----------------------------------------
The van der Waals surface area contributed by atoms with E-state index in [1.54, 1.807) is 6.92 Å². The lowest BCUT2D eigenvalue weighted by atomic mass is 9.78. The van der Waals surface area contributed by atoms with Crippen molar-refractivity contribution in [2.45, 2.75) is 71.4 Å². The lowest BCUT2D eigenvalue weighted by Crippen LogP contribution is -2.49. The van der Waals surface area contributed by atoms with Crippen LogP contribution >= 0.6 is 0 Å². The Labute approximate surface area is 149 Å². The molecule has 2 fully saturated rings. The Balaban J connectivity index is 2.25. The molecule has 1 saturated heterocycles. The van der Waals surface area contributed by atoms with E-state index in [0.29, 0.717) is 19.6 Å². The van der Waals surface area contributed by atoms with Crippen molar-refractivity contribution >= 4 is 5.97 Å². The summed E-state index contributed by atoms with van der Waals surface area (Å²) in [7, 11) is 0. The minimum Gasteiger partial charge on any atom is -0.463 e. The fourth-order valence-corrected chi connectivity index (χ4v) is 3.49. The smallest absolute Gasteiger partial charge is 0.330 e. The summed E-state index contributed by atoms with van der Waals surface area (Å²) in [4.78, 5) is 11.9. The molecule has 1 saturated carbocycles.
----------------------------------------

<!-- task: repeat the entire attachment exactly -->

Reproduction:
The van der Waals surface area contributed by atoms with E-state index in [1.54, 1.807) is 6.92 Å². The lowest BCUT2D eigenvalue weighted by atomic mass is 9.78. The van der Waals surface area contributed by atoms with Crippen molar-refractivity contribution in [2.45, 2.75) is 71.4 Å². The lowest BCUT2D eigenvalue weighted by Crippen LogP contribution is -2.49. The van der Waals surface area contributed by atoms with Crippen LogP contribution >= 0.6 is 0 Å². The Labute approximate surface area is 149 Å². The molecule has 2 fully saturated rings. The Balaban J connectivity index is 2.25. The molecule has 1 saturated heterocycles. The van der Waals surface area contributed by atoms with E-state index in [0.29, 0.717) is 19.6 Å². The van der Waals surface area contributed by atoms with Crippen molar-refractivity contribution >= 4 is 5.97 Å². The summed E-state index contributed by atoms with van der Waals surface area (Å²) in [7, 11) is 0. The minimum Gasteiger partial charge on any atom is -0.463 e. The fourth-order valence-corrected chi connectivity index (χ4v) is 3.49. The smallest absolute Gasteiger partial charge is 0.330 e. The summed E-state index contributed by atoms with van der Waals surface area (Å²) in [4.78, 5) is 11.9. The molecule has 1 saturated carbocycles.